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There is a direct correlation between the drivers of Cadillac Escalades, especially when they are black and possessing rims, and their reliance upon state sponsored Medicaid when visiting a pharmacy. That correlation provides an example of not only the faults of the system, but the manner in which discretionary income is disproportionately spent on frivolous purchases, like an Escalade, over supporting their family.
First, we must clarify some otherwise stereotypical notions regarding individuals on Medicaid. This is not intended to judge those who use the system as it was designed. Individuals who are disabled, in the midst of transitional phase in their life or simply hard on their luck are not sought by this study.
Additionally, this does not seek to single out the Medicaid patient who may have given themselves the rare gift of a nice manicure or any other small piece of joy in an otherwise stressful life. Every person is entitled to spoil themselves at least occasionally.
No, this study seeks to identify those patients who appear to be abusing the system. Those who come to the pharmacy in repeatedly extravagant purchases, often times owning items beyond the means of the people who work in the pharmacy.
Data was collected across a six day period over two separate pharmacy locations. Each location possesses a high percentage of Medicaid based clientele and a propensity for playing extremely shitty music overhead.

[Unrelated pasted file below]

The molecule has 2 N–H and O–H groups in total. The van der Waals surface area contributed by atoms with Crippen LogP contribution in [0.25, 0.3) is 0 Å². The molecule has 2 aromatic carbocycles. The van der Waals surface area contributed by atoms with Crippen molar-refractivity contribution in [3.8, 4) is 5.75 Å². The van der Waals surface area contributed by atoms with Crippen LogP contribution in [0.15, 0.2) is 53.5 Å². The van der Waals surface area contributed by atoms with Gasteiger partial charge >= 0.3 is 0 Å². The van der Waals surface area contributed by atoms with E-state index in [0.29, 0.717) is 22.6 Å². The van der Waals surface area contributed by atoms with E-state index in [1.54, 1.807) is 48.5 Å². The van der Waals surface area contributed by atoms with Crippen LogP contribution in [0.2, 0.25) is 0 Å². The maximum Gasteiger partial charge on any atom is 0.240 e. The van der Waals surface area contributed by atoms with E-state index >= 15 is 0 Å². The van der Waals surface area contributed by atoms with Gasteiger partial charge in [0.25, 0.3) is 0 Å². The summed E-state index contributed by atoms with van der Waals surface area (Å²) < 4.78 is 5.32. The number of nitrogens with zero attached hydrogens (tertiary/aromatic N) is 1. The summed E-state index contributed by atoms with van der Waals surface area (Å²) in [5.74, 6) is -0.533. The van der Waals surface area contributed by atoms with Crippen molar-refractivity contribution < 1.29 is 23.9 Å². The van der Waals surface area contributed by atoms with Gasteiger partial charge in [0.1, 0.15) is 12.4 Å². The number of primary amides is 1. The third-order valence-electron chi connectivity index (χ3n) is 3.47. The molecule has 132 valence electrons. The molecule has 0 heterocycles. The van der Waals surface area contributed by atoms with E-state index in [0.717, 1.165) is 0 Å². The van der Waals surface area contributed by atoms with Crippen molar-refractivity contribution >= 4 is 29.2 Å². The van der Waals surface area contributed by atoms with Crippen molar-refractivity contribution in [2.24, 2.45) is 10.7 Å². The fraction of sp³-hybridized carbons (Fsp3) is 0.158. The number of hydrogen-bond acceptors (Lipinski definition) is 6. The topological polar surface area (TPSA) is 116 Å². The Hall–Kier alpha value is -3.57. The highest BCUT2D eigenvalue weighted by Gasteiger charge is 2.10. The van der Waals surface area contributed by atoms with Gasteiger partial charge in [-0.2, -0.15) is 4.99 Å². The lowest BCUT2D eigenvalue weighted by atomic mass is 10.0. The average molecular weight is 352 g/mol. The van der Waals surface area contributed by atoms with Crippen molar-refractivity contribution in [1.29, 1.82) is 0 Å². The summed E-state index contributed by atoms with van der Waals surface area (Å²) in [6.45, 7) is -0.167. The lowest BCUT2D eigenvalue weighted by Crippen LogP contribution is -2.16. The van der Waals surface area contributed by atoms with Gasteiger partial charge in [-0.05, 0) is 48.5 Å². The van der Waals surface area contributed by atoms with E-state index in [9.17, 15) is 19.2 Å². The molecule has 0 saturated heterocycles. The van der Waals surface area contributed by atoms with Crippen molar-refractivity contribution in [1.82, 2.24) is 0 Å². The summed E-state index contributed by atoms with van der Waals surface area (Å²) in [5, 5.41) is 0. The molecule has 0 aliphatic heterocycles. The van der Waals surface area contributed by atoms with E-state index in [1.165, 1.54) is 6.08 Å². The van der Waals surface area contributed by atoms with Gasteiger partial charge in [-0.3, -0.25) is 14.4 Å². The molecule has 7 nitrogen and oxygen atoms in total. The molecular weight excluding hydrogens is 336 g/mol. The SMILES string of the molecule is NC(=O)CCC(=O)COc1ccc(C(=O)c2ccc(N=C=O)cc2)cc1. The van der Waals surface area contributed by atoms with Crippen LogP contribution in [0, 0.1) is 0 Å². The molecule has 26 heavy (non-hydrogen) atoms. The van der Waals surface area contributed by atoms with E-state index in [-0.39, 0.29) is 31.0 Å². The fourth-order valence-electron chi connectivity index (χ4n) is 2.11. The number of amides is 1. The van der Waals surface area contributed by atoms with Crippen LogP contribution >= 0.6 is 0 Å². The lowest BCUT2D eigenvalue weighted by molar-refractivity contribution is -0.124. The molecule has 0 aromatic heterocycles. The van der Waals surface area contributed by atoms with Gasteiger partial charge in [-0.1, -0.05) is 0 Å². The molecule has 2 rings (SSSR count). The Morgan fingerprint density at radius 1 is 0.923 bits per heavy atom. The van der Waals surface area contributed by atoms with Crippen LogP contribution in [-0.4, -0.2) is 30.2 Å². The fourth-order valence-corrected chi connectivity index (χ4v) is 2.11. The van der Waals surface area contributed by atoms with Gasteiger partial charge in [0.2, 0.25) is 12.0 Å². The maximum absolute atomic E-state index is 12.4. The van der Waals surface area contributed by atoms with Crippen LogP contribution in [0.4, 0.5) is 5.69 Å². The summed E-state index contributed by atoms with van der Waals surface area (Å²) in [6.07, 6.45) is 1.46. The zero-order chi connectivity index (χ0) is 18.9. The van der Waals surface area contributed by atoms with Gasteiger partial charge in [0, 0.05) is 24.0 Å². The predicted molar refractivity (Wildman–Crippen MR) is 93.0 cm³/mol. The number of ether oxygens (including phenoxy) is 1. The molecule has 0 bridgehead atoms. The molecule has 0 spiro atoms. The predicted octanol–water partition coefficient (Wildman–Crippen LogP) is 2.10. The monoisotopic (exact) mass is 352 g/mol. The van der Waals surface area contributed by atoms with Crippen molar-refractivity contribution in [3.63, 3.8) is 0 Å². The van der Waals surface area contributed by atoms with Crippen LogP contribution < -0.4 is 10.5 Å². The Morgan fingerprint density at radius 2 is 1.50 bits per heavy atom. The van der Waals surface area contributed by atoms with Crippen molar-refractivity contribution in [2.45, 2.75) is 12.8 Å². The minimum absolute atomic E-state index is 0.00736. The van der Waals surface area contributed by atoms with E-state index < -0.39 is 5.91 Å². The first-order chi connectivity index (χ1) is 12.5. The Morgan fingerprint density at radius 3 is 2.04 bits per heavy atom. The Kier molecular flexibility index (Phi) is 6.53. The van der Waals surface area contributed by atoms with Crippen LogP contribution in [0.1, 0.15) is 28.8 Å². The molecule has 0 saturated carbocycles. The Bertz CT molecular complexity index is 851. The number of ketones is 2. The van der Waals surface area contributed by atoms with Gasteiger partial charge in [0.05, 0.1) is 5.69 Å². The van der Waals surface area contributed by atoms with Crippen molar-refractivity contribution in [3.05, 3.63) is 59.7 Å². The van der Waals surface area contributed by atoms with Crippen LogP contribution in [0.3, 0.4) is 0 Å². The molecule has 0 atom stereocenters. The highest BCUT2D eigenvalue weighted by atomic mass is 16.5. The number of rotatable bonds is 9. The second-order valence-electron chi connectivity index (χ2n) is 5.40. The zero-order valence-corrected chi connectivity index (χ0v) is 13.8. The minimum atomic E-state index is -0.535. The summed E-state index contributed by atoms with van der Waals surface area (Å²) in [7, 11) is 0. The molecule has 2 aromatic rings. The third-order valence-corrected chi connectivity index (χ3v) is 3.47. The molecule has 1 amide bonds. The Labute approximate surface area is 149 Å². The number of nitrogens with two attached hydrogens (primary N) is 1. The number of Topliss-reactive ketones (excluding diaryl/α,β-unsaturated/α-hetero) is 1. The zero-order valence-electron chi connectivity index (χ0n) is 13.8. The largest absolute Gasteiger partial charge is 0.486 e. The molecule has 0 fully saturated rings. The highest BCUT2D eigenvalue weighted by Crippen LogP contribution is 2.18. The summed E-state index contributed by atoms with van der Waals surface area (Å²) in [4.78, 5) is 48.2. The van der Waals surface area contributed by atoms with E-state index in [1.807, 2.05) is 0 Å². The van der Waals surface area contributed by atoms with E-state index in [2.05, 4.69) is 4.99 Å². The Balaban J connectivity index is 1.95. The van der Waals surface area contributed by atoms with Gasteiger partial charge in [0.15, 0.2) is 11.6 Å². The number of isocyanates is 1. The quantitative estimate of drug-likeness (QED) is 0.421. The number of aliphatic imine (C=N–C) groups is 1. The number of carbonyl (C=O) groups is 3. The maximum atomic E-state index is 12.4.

As such, fourteen (n =14) Escalades were either noticed at the pharmacy’s drive-thru or were noticed as being the patients vehicle at the pharmacy. A careful analysis of this number of data points combined with noted actions while in the store, including their insurance, provided the following results.
- Number of Patients meeting criteria: 14
- Number of said patients driving Escalades: 14
- Number of non-Medicaid patients driving Escalades: 0
In noting these patients it became abundantly clear that there were other useful bits of information to be gathered. On average, the patient would bring three unruly children into the store. There was almost always an excessively jeweled up iPhone in their hand, the majority of which they had pressed firmly to their ear while at the counter.
In three instances the phrase, “My baby’s daddy…” was heard uttered during the conversation. The phrase, “I ain’t got my check for the month,” was used twice as a reasoning for not wanting to pay the one dollar copay.
While it is impossible to delve into the specifics of each individual’s personal and financial situation, it is possible to derive a perhaps improper spending of funds based upon their visible purchases. Not having a dollar for your son’s asthma medication could easily have been avoided if you were not driving around in a vehicle which most likely costs twice what you earn in a year.
Other high priced vehicles, Lincoln Navigators, BMWs, etc, were noted but did not meet any of the criteria sought in this study.
This non-scientific study has confirmed that if a patient arrives at a pharmacy in an Escalade, they will be an irresponsible Medicaid patient. Little can be done with this knowledge other than to provide an example as to how to not use the system. In addition, pharmacists and pharmacy technicians can use this visual cue to prepare for the highly probable flood of bullshit that will gush from the patients month.